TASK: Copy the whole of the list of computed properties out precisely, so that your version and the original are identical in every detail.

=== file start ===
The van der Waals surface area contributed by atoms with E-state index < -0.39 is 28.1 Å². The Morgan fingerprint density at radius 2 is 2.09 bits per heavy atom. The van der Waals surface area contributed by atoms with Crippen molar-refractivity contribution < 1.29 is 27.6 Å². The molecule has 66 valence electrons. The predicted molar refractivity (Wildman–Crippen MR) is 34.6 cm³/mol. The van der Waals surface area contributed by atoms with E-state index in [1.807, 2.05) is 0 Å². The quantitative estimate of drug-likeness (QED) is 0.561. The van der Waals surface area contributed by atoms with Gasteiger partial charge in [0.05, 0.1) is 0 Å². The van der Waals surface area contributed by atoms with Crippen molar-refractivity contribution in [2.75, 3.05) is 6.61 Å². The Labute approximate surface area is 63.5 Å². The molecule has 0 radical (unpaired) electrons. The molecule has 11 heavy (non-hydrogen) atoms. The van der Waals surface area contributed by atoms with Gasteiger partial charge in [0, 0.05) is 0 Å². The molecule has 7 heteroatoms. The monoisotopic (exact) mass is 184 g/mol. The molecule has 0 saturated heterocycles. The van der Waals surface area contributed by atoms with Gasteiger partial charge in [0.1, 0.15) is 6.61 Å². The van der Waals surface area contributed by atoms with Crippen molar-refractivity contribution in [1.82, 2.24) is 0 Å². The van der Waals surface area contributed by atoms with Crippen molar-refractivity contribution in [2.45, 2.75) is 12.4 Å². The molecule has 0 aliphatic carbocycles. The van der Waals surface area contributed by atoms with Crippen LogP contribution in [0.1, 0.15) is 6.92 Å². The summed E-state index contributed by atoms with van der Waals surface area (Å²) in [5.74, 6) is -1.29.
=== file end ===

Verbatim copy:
The van der Waals surface area contributed by atoms with E-state index < -0.39 is 28.1 Å². The Morgan fingerprint density at radius 2 is 2.09 bits per heavy atom. The van der Waals surface area contributed by atoms with Crippen molar-refractivity contribution < 1.29 is 27.6 Å². The molecule has 66 valence electrons. The predicted molar refractivity (Wildman–Crippen MR) is 34.6 cm³/mol. The van der Waals surface area contributed by atoms with E-state index in [1.807, 2.05) is 0 Å². The quantitative estimate of drug-likeness (QED) is 0.561. The van der Waals surface area contributed by atoms with Gasteiger partial charge in [0.05, 0.1) is 0 Å². The van der Waals surface area contributed by atoms with Crippen molar-refractivity contribution in [2.75, 3.05) is 6.61 Å². The Labute approximate surface area is 63.5 Å². The molecule has 0 radical (unpaired) electrons. The molecule has 11 heavy (non-hydrogen) atoms. The van der Waals surface area contributed by atoms with Gasteiger partial charge in [0, 0.05) is 0 Å². The molecule has 7 heteroatoms. The monoisotopic (exact) mass is 184 g/mol. The molecule has 0 saturated heterocycles. The van der Waals surface area contributed by atoms with Gasteiger partial charge in [0.1, 0.15) is 6.61 Å². The van der Waals surface area contributed by atoms with Crippen molar-refractivity contribution in [1.82, 2.24) is 0 Å². The van der Waals surface area contributed by atoms with Crippen molar-refractivity contribution in [2.45, 2.75) is 12.4 Å². The molecule has 0 aliphatic carbocycles. The van der Waals surface area contributed by atoms with Crippen LogP contribution in [0.1, 0.15) is 6.92 Å². The summed E-state index contributed by atoms with van der Waals surface area (Å²) in [5.74, 6) is -1.29.